Like all fluorescent techniques, the key to the super-resolution techniques lies in the choice of probes. SIM is the closest to traditional fluorescence microscopy, requiring no special probes but, as multiple intermediate images are collected, photobleaching must be considered. The other super-resolution techniques require fluorescent probes whose state can be controlled. The probes need to be either reversibly or irreversibly switchable between a light and a dark state, or they need to change from one wavelength to another wavelength. The probes should be as bright as possible and should have a high contrast ratio between the two states. Of course, different techniques have different criteria for what makes a good probe.
For STED, dyes need to be easily driven into stimulated emission, have no excitation at the depletion wavelength, and have photostability to withstand high intensities at both the depletion and the excitation wavelengths. ATTO dyes were originally used for STED; however, an extensive list of additional dyes, their resolution, parameters used for depletion and excitation, and references can be found online at the website of the Department of NanoBiophotonics at the Max Planck Institute for Biophysical Chemistry, Göttingen, Germany (http://www.mpibpc.mpg.de/groups/hell/STED_Dyes.html).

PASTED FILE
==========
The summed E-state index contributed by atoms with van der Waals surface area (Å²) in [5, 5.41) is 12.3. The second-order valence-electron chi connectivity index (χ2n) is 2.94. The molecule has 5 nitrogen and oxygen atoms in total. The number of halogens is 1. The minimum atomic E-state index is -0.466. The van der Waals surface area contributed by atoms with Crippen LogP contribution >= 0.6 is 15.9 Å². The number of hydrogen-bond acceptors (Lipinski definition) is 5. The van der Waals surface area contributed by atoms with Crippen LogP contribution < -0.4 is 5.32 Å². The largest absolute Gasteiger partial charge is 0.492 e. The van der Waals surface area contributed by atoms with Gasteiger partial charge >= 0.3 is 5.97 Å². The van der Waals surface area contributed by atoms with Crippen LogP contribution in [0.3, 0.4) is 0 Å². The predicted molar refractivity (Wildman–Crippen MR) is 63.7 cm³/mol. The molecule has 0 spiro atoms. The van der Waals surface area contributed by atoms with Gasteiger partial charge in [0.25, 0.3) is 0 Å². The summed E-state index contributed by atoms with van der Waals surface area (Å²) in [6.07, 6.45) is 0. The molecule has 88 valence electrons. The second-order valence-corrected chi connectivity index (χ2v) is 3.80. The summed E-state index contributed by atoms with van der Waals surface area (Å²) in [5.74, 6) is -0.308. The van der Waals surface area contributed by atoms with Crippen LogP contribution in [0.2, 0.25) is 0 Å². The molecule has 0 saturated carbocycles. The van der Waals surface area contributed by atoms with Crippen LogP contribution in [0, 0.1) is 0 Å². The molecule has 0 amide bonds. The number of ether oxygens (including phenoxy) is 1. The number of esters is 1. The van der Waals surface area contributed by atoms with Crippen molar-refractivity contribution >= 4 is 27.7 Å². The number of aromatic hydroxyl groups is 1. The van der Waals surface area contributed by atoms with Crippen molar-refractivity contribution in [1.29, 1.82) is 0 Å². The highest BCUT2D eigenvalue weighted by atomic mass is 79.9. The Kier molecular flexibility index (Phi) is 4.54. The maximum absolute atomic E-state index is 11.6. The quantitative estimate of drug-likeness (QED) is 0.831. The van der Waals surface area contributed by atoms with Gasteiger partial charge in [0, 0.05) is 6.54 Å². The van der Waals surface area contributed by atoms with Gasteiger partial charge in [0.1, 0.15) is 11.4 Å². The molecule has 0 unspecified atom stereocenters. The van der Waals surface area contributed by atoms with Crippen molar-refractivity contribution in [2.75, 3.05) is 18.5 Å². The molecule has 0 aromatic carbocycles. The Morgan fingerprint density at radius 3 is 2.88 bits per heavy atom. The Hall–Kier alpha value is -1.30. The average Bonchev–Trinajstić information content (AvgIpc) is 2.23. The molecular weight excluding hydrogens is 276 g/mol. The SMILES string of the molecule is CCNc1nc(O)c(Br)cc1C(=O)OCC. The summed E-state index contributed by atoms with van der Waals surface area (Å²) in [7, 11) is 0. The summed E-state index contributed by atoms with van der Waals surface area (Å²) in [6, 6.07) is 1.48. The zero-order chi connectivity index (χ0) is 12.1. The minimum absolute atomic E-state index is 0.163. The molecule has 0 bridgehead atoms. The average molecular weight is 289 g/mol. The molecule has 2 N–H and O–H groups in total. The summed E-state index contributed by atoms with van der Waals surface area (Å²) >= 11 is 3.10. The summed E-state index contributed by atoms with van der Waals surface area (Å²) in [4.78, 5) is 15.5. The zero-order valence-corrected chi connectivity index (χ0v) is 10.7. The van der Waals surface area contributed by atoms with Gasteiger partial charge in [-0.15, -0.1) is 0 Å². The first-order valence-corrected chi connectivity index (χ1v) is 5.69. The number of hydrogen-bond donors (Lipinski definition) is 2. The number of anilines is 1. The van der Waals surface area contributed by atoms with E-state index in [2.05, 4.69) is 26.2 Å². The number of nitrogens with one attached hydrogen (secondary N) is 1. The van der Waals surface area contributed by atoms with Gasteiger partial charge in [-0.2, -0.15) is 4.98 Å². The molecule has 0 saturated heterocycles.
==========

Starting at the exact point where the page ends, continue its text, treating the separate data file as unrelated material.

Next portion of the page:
All single-molecule super-resolution techniques rely on localization precision, which is approximated as s/√ (N), where s is the standard deviation of the PSF, and N is the number of photons detected (Thompson et al., 2002). Therefore, the approximately tenfold higher number of photons detected with an inorganic dye compared with that when using a photoactivatable fluorophore suggest that inorganic dyes provide a far greater localization precision – approaching 5 nm FWHM (Shtengel et al., 2009). However, in biological applications, inorganic dyes are often coupled to antibodies whose size (>10 nm) is two- to threefold larger than the 3–4 nm of genetically expressed fluorescent proteins. The length of the antibody adds uncertainty to the location of the centroid and decreases the higher precision that is inherent to inorganic dyes. However, new labeling strategies are continuously emerging with the use of Halo-, SNAP- and CLIP-tag protein labeling systems that enable specific, covalent attachment of virtually any molecule to a protein of interest and have already been used in PALM (Lee et al., 2010), STED (Hein et al., 2010) and STORM (Dellagiacoma et al., 2010). These new technologies promise the possibility of continually increasing localization precision.